The Miami Dolphins used the 2018 NFL Draft to add talented players to positions of need, with a lot of that focused on the tight end position - both stopping opposing tight ends and improving their own production from the position. After using their first-round pick on Alabama defensive back Minkah Fitzpatrick, a player who should help stop opposing tight ends, the Dolphins came back in the second round to add Penn State tight end Mike Gesicki.
Earlier today, we got a closer look at Fitzpatrick, thanks to Roll ‘Bama Roll. This afternoon, we get to take another closer look at a Dolphins draft pick, this time looking at Gesicki with some assistance from Jared Slanina over at SB Nation’s Penn State team site, Black Shoe Diaries.
Mike Gesicki played immediately as a true freshman, catching 11 passes as a reserve. While he was still quite raw, his athleticism and potential were obvious right off the bat. However, things took a turn for the worse once he became the starting tight end as a sophomore. Gesicki developed a case of the yips, and had a difficult time hanging on to the ball. He regularly dropped passes that were placed right in his hands. He also had a pattern of committing careless penalties and missing blocks, and became a liability on the field. It appeared as though Gesicki was one of those cases of someone with spectacular athletic ability, but just couldn’t put it all together as a football player.
Fortunately, all of that would change during his junior year. The summer before his junior year, Gesicki re-dedicated himself. He went dark on social media, avoided interviews, and just focused on fixing the flaws in his game. This resulted in a totally different player on the field, and ended with the most productive season for a tight end in Penn State history. But it wasn’t just his newfound productivity that was so eye-catching, but rather, his complete transformation in the receiving game. All of a sudden, he was catching everything in site. Trace McSorley would often even just throw it deep in his general direction, and Gesicki would find a way to locate the ball and get to it at its highest point in tight coverage. His penchant for drops became a thing of the past. His senior year was more of the same- while his yards per catch decreased (9.9 yards per catch compared with 14.1 as a junior, although this was more of a symptom of McSorley learning not to rely on the deep ball), he had career highs in receptions (57) and touchdowns (9).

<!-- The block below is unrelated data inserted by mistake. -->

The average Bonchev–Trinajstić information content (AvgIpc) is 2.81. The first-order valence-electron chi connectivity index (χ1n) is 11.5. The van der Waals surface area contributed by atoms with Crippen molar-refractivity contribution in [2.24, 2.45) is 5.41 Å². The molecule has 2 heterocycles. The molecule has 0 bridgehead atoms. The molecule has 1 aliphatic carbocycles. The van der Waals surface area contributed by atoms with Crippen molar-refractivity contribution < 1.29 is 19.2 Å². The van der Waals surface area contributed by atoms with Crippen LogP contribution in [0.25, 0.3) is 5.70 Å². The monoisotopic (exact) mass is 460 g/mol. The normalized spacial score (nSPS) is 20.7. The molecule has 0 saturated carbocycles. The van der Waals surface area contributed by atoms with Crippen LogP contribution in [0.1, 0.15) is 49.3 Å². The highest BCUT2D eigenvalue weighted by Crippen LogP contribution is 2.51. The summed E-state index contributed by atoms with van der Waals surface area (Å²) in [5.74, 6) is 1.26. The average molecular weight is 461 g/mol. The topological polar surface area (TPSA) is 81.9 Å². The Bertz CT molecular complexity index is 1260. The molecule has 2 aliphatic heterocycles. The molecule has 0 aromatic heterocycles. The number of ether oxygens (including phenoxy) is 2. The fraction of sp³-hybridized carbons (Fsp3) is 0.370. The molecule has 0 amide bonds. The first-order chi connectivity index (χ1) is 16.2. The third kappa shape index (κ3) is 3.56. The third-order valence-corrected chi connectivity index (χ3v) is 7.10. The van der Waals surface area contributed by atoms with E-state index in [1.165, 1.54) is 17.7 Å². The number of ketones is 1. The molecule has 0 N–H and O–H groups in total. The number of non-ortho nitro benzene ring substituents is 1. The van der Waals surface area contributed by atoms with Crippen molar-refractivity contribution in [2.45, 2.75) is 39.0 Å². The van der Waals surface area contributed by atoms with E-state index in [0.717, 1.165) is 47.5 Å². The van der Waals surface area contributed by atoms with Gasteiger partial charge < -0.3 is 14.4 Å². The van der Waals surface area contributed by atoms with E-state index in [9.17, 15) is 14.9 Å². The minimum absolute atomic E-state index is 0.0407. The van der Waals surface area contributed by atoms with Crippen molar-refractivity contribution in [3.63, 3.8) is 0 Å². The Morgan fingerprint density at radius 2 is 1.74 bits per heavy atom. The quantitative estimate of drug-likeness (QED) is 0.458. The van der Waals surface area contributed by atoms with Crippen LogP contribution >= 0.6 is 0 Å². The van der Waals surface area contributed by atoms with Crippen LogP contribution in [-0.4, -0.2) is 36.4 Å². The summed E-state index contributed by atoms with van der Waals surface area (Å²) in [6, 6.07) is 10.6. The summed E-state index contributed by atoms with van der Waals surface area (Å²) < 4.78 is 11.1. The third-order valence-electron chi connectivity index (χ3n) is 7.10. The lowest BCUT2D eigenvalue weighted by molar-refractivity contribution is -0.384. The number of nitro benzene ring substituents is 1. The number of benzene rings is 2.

Gesicki has the ability to instantly add value to the Dolphins passing game. At 6-6 and 257 lbs., he easily creates mismatches with his rare combination of size and athleticism. He has a ridiculously large catch radius, and really excels at making adjustments with the ball in the air before going up and catching the ball at its high point. He can easily be split out as well in certain formations, and can really do damage if a corner attempts to cover him on his own. Simply put, he’s the type of tight end who will keep defensive coordinators up at night.
The biggest knock against Gesicki is his blocking ability. It’s just something he was never able to do on a consistent basis at Penn State. The Dolphins coaching staff may need to make a decision to only using him in the passing game, as he may not have the ability to be an effective blocker in the NFL. With that said, he does have the ability to become one of the top receiving tight ends in the NFL in a short amount of time, and someone Dolphins fans should be very excited about watching in the fall.